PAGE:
How Your Heat Pump Works
Heat pumps are incredible feats of engineering, but like most appliances have their limits. Heat pumps provide very energy efficient heating when compared to traditional electric central heating air handlers, but due to the science behind their design can only go so far.
We spoke in detail about how your heat pump works on an earlier blog, which you can read here. But I will go ahead and give you a quick summary.
In cooling mode your HVAC system uses the evaporator coil inside your home to absorb the heat in the air (into the refrigerant) and then sends the heat to the condenser/outdoor unit and rejects the heat (from the refrigerant) and then starts the process back over. Pretty simple.
With a heat pump, when you switch to heat mode your HVAC system reverses the flow of refrigerant. Now your condenser/outdoor unit is absorbing heat from outside (into the refrigerant) and sends the heat indoors to the evaporator coil and rejects the heat (from the refrigerant) into your home.
Heat Pump Limitations
The limitation of the heat pump is based on the science of refrigerant. The temperature of the refrigerant in your condenser, when in heat mode, is between 35-42 degrees. Heat transfers from the warmer object to the colder one, which means that if it is below that 35-42 degree temperature your condenser is giving off heat, not absorbing it. When this happens there is no heat in the refrigerant to reject inside your home and your heat pump blows cold air.
The Purpose of AUX Heat
This is where AUX heat, or EM heat (emergency heat) comes into play. Inside the air handler (indoor unit) of every heat pump are electric heat strips. These work just like an electric stove. When energized the resistance of the heat strips causes the strip to get hot and glow bright red. As your blower motor moves air across these strips the air gets warm and circulates through your home.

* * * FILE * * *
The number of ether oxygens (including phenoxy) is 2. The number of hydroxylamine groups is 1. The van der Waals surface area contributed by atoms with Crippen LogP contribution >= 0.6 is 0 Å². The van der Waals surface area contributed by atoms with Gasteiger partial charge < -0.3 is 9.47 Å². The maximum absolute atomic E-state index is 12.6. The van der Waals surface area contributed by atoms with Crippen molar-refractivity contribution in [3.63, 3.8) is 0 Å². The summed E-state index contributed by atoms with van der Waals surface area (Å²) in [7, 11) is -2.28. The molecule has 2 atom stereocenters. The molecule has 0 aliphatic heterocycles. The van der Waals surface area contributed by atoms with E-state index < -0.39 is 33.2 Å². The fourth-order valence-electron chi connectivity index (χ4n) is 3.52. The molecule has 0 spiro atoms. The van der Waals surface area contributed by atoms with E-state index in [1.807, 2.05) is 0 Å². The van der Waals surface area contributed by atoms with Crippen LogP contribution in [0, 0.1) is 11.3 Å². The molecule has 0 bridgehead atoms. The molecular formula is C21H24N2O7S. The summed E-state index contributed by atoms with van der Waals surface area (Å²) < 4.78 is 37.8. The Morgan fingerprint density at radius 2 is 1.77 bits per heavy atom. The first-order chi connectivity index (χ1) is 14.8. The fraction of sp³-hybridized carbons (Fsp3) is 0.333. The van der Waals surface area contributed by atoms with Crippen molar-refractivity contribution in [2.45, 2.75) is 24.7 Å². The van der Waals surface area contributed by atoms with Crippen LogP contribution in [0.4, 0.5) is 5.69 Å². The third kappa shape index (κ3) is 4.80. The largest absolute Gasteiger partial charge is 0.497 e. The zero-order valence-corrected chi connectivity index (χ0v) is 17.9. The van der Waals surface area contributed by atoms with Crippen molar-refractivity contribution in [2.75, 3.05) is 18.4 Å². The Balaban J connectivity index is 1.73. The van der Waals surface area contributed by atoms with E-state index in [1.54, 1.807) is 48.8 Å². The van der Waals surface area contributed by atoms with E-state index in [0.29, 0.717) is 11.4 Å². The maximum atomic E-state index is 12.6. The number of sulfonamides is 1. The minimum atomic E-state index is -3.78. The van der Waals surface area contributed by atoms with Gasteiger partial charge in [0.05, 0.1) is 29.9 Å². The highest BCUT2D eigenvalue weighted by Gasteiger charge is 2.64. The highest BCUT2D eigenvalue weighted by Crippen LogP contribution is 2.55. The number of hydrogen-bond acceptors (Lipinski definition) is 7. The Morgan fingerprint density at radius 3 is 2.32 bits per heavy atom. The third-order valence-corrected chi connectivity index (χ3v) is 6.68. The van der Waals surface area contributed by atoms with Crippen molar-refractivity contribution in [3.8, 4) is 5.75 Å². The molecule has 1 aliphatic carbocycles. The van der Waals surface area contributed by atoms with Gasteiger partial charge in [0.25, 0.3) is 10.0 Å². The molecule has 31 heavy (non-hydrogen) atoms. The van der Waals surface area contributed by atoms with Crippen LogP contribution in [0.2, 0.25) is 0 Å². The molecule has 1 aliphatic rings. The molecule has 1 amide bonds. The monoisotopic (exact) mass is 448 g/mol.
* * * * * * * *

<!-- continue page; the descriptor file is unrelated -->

The purpose of AUX heat/ EM heat is to supplement your heat pump on days when the temperature gets below 35-42 degrees. Some thermostats can be programmed to make the switch automatically based on an outdoor ambient heat sensor, others need to be switched over manually. If you notice that your heat pump is blowing cold air from the vents when in heat mode, check the outdoor temperature. If it is below the 35-42 degree window switch your thermostat over to AUX heat or EM heat.
AUX Heat As A Backup
AUX heat or EM heat also operates as a back up in case anything goes wrong with your heat pump. If the refrigerant leaks out, or the condenser has a failure you can simply switch to AUX heat and remain warm until repairs can take place.
If you have any questions or concerns regarding your heat pump or HVAC system in general and live in the Fort Worth area give us a call, we’d love the opportunity to serve.
If you want to learn a bit more about your evaporator coil check out one of our videos here.
Prestige Air proudly serves Northeast Tarrant County and the Fort Worth, Texas area including Hurst, Euless, Bedford, Colleyville, Grapevine, Southlake, Keller, Watauga, Haltom City, and North Richland Hills.
We look forward to serving you and your household!